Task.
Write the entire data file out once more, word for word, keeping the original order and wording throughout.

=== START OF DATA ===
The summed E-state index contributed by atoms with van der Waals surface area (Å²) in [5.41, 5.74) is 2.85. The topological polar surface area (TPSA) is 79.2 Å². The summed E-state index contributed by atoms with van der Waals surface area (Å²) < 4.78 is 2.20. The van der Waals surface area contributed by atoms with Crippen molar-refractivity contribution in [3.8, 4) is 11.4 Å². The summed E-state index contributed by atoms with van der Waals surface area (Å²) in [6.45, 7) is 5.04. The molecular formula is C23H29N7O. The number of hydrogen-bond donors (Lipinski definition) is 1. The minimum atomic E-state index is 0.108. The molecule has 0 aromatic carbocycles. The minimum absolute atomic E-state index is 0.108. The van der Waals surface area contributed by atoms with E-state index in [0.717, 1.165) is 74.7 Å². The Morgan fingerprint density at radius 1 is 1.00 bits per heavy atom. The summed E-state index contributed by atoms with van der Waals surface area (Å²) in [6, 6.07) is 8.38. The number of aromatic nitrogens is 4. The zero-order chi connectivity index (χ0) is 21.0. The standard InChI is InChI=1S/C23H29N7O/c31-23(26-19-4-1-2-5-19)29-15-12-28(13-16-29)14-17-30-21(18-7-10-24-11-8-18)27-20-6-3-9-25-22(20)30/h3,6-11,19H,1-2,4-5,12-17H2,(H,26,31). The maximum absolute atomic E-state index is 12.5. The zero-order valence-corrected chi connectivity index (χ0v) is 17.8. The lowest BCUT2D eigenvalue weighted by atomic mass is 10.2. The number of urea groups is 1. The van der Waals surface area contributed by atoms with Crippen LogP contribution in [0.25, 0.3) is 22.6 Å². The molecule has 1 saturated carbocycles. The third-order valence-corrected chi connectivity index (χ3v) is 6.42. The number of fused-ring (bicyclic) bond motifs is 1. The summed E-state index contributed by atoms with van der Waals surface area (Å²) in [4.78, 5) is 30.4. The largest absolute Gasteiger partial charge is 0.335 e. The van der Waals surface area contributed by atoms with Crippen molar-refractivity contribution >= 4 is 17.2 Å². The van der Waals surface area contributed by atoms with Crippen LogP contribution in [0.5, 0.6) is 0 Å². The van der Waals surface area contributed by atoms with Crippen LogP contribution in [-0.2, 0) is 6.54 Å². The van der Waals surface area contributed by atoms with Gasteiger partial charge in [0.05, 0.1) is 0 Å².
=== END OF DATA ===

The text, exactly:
The summed E-state index contributed by atoms with van der Waals surface area (Å²) in [5.41, 5.74) is 2.85. The topological polar surface area (TPSA) is 79.2 Å². The summed E-state index contributed by atoms with van der Waals surface area (Å²) < 4.78 is 2.20. The van der Waals surface area contributed by atoms with Crippen molar-refractivity contribution in [3.8, 4) is 11.4 Å². The summed E-state index contributed by atoms with van der Waals surface area (Å²) in [6.45, 7) is 5.04. The molecular formula is C23H29N7O. The number of hydrogen-bond donors (Lipinski definition) is 1. The minimum atomic E-state index is 0.108. The molecule has 0 aromatic carbocycles. The minimum absolute atomic E-state index is 0.108. The van der Waals surface area contributed by atoms with E-state index in [0.717, 1.165) is 74.7 Å². The Morgan fingerprint density at radius 1 is 1.00 bits per heavy atom. The summed E-state index contributed by atoms with van der Waals surface area (Å²) in [6, 6.07) is 8.38. The number of aromatic nitrogens is 4. The zero-order chi connectivity index (χ0) is 21.0. The standard InChI is InChI=1S/C23H29N7O/c31-23(26-19-4-1-2-5-19)29-15-12-28(13-16-29)14-17-30-21(18-7-10-24-11-8-18)27-20-6-3-9-25-22(20)30/h3,6-11,19H,1-2,4-5,12-17H2,(H,26,31). The maximum absolute atomic E-state index is 12.5. The zero-order valence-corrected chi connectivity index (χ0v) is 17.8. The lowest BCUT2D eigenvalue weighted by atomic mass is 10.2. The number of urea groups is 1. The van der Waals surface area contributed by atoms with Crippen LogP contribution in [0.25, 0.3) is 22.6 Å². The molecule has 1 saturated carbocycles. The third-order valence-corrected chi connectivity index (χ3v) is 6.42. The number of fused-ring (bicyclic) bond motifs is 1. The summed E-state index contributed by atoms with van der Waals surface area (Å²) in [4.78, 5) is 30.4. The largest absolute Gasteiger partial charge is 0.335 e. The van der Waals surface area contributed by atoms with Crippen molar-refractivity contribution >= 4 is 17.2 Å². The van der Waals surface area contributed by atoms with Crippen LogP contribution in [0.5, 0.6) is 0 Å². The van der Waals surface area contributed by atoms with Crippen LogP contribution in [-0.2, 0) is 6.54 Å². The van der Waals surface area contributed by atoms with Gasteiger partial charge in [0.05, 0.1) is 0 Å².